• The Cupcake Crash of 2013 [Grub Street]: Here’s a tongue-in-cheek rundown of why the iconic sweet’s reign of sugar is coming to an end. Hint: Mitt Romney and Two Broke Girls may be implicated.
  • Great Balls of Goodness [My Whole Food Life]: I may have finally found a recipe to replicate Laura’s Wholesome Junk Food. Oh, happy day!
  • Earth, pans and fire [NY Times]: Michael Pollan’s latest book Cooked will hit shelves Tuesday, and his new mandate — Eat whatever you want as long as you cook it — is already stirring the pot.
  • Beantown establishments give back [Eater]: In case you’re in the Boston area, here’s a list of restaurants that are pooling their resources to help the local community and visitors, as well.

Best of Boston

It’s a sad day when an iconic race that brings people together from across the country and even the world warps into something so scary and so sad.

Many people have pointed out that the single malicious act was overpowered by the goodwill and bravery of countless people in Boston and beyond.  In the end, the good will always outnumber the bad.

Along that same vein, I wanted to post a quick visual feast of the best of Boston. I went once (literally 20 years ago) as a kid but remember it as a vibrant, walkable city filled with a perfect mix of historic and new; city and town; down-to-earth and extraordinary. Let’s send them all some lovin, even if we’re far away.

Start the day with a hearty Irish breakfast via Flickr

Start the day with a hearty Irish breakfast [Flickr]

A lunch of Boston chowda via TasteBook

Warm up to a cup of  ‘chowda’ [TasteBook]

Stop for a drink where everybody knows your name

Drink where everybody knows your name

Finish with lighter-than-air Boston Cream Pie

Finish with lighter-than-air Boston Cream Pie [America’s Test Kitchen]

CCC: Celebri-chef crush

A few Sundays back, I spent a couple of hours browsing Southern Season, which is a massive gourmet food store/cafe/restaurant in Chapel Hill, NC. Think a giant Fresh Market or more epicurean and less organic Whole Foods. It has a deli, a fresh pasty section, a wine emporium and a wall of chocolate. The saying goes “it’s like a kid in a candy shop,” and in this case, it’s quite literal.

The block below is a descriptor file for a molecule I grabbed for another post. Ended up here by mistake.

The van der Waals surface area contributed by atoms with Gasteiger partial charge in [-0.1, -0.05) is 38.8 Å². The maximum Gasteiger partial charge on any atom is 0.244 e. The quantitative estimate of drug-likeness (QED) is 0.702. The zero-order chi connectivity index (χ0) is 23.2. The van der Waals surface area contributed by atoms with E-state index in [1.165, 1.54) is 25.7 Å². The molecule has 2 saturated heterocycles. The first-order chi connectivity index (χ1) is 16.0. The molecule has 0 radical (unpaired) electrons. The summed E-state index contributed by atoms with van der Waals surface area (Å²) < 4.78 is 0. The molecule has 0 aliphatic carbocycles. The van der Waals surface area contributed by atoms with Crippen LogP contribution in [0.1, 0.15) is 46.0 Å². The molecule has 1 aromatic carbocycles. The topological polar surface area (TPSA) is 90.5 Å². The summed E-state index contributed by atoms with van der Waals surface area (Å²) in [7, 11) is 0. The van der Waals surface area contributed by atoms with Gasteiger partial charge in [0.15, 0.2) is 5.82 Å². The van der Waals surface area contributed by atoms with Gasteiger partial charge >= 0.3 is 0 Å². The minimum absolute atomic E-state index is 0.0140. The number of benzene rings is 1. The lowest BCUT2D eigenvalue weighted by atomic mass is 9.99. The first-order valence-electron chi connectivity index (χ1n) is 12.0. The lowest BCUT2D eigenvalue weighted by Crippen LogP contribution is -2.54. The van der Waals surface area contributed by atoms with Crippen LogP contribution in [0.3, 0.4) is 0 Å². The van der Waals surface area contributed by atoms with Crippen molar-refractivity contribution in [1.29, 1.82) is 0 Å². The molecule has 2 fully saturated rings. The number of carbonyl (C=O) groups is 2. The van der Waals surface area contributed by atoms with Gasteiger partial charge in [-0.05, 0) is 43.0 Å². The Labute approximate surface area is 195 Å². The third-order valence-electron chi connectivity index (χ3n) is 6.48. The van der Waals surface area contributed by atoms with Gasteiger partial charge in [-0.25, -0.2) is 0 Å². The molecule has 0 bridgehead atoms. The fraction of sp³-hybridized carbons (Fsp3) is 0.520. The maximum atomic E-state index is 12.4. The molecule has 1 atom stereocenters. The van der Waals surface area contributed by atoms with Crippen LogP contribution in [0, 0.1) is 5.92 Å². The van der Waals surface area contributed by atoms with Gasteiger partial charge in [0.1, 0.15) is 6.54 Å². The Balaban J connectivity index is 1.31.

Every time I visit, I discover some new tool or tasty goodie that threatens either my wallet, my waistline or both. This time, I was already committed to a shopping list (pure anise oil and anise seeds for this recipe), but that didn’t stop me from ogling the  oolong, rooibos and sencha. My eye was quickly drawn to the colorful Ambessa tins — a collaboration between tea powerhouse Harney & Sons and one of my celebri-chef crushes: Marcus Samuelsson.


Ever since I caught this Today Show feature on Samuelsson and his global approach to cuisine, I was smitten by the soft-spoken Ethiopian who was raised in Sweden, became the youngest chef to receive a three-star review from The New York Times and now owns a number of inventive restaurants. I’m eagerly awaiting a paperback version of his memoir, Yes, Chef and plan to hit up the affordable Red Rooster Harlem the next time I’m in NYC. I know: culinary stalker.

I’m more of a java girl than a tea-totaler, but my caffeine sensitivity and months-long coffee cleanses have helped me develop a palate for the leaves. And now, that these Ambessa teas with playful names like “Earl of Harlem” and “Lingonberry Green” have graced the shelves of Southern Season, I’ve got even more reason to brew a pot.